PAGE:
Two closed mines on islands in Babine Lake are leaking dangerous levels of copper that could be damaging the Skeena watershed’s most valuable sockeye salmon spawning lake, The Tyee has learned.
In a report due out this week, SkeenaWild Conservation Trust and the Lake Babine Nation say an analysis of monitoring data from mine owner Glencore shows wastewater from the mines has included elevated levels of heavy metals, including copper contamination up to 20 times greater than provincial water quality guidelines.
It’s unclear what impact that could be having on Babine Lake’s salmon stocks, which account for 90 per cent of the Skeena watershed’s sockeye.
But Donna Macintyre, fisheries director for Lake Babine Nation, says there is clearly a threat.
“Does it affect salmon? Obviously, if we’re putting discharge into the lake, and we’ve got zooplankton that the fish depend upon for food, it will affect them,” Macintyre told The Tyee.
“We have these guidelines for copper, all of the heavy metals that are discharged into the lake, but they’re basically for human consumption. Nobody has really done major studies on fish.”
Alexis Segal, government relations and communications head for Glencore Canada, said the company’s aquatic monitoring programs show that environmental conditions in the lake have improved since the mines closed.
“Water quality in Babine Lake meets or is well below those water quality guidelines for all metals and other parameters,” Segal said in an email to The Tyee. Glencore monitors lake trout and sculpin because their entire life cycle occurs in the lake.
“Sockeye salmon migrate out of Babine Lake after the smolt stage of their life cycle and spend the majority of their life in the ocean. Because of this, it is impossible to evaluate potential influences on sockeye salmon related to their time in the ocean.”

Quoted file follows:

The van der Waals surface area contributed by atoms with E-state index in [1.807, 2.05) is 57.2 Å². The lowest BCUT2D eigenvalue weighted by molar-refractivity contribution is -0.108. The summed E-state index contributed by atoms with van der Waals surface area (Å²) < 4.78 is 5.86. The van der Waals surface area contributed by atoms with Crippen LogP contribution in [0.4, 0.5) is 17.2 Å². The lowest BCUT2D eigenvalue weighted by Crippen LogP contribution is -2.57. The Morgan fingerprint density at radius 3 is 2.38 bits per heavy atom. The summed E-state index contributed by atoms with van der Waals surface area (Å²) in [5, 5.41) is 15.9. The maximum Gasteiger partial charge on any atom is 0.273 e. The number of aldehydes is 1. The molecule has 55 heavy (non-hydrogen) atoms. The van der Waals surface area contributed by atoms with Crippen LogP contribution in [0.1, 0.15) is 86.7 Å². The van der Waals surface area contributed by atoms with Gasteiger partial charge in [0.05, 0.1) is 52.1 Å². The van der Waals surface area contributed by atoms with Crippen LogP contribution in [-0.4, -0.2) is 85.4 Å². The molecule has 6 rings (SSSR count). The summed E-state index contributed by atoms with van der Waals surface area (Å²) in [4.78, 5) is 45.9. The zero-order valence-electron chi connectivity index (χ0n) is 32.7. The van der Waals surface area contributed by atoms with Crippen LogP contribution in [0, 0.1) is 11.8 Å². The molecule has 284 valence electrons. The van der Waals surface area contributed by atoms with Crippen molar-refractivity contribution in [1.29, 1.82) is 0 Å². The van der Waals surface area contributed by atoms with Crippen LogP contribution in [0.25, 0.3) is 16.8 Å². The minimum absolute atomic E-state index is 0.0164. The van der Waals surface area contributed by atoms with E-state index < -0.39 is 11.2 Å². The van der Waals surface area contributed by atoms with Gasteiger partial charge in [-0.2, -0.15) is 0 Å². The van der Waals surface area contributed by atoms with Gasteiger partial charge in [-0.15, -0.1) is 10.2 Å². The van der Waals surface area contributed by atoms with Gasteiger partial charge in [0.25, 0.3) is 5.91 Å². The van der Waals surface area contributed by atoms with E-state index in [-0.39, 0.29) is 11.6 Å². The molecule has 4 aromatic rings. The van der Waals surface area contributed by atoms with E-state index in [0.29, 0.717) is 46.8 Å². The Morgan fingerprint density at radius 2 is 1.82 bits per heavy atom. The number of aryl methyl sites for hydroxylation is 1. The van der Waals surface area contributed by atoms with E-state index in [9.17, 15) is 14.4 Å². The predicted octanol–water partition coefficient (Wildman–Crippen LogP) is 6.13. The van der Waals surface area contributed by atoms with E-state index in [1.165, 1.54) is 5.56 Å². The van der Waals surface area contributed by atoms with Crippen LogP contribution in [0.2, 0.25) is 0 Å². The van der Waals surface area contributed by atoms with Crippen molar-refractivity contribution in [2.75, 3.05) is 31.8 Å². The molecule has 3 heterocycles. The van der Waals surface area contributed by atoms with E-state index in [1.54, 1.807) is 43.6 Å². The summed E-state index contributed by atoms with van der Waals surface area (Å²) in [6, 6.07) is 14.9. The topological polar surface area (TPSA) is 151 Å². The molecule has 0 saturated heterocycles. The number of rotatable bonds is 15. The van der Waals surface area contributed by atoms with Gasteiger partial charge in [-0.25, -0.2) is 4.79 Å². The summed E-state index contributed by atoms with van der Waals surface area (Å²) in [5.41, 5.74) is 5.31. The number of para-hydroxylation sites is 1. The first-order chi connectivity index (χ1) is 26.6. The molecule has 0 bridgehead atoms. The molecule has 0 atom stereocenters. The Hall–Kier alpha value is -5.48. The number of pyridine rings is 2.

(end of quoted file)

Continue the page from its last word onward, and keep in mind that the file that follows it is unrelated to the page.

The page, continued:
Lake Babine Nation worked with SkeenaWild to analyze data that dates back to the mines’ operation in the 1970s. But the research focused on the past 12 years since the start of Glencore’s monitoring program at the sites. The studies were done on samples of water, sediment and tissue taken from lake trout and sculpin.
SkeenaWild executive director Greg Knox said the data show concerning levels of heavy metal contamination surrounding the mine sites. Monitoring of the sites for environmental impact is only taking place every five to 10 years, he said, too infrequently to protect the watershed.
Knox said the company is “mostly” keeping up with the monitoring required under its provincially issued permit.
But those requirements are inadequate, he said. “That’s the problem,” Knox said. “They’re not really required to do very much.”
And it’s a problem that goes far beyond the two mines at Babine Lake.
SkeenaWild and BC Mining Law Reform Network have completed a mapping project of operating and closed major coal and metal mines across the province.
It identified 173 mine sites and found 171 of them pose a threat to B.C.’s waterways.
There are known or potential leaks of contaminants from 116 of the mines. Another 55 have no publicly available information about contamination risks but are suspected sources of contamination given location and local geology, according to the organizations.
Acid mine drainage, a toxic substance that occurs when rock is exposed to air, is a concern at 71 of the sites.
“B.C. has a dirty mining problem that they don’t want the world to see,” Knox says. “If they really want to promote themselves as a clean mining jurisdiction, then they need to start cleaning up these sites, doing proper monitoring, and making sure that new mines that are being permitted have better mining practices.”
The Granisle and Bell mines are located on two islands in Babine Lake, the longest natural lake in the province. They began operating in the late 1960s and closed in 1982 and 1992 respectively.
According to Macintyre, who has worked with Lake Babine Nation’s fisheries department for nearly 30 years, they have always posed a concern to the nation’s members.
“When they see disturbances and great big, huge footprints in the land, such as these two mines, it’s my own opinion that we’re messing with Mother Nature,” she says. “Some people will often state that’s why people are getting ill, because we’ve scarred the land too much.”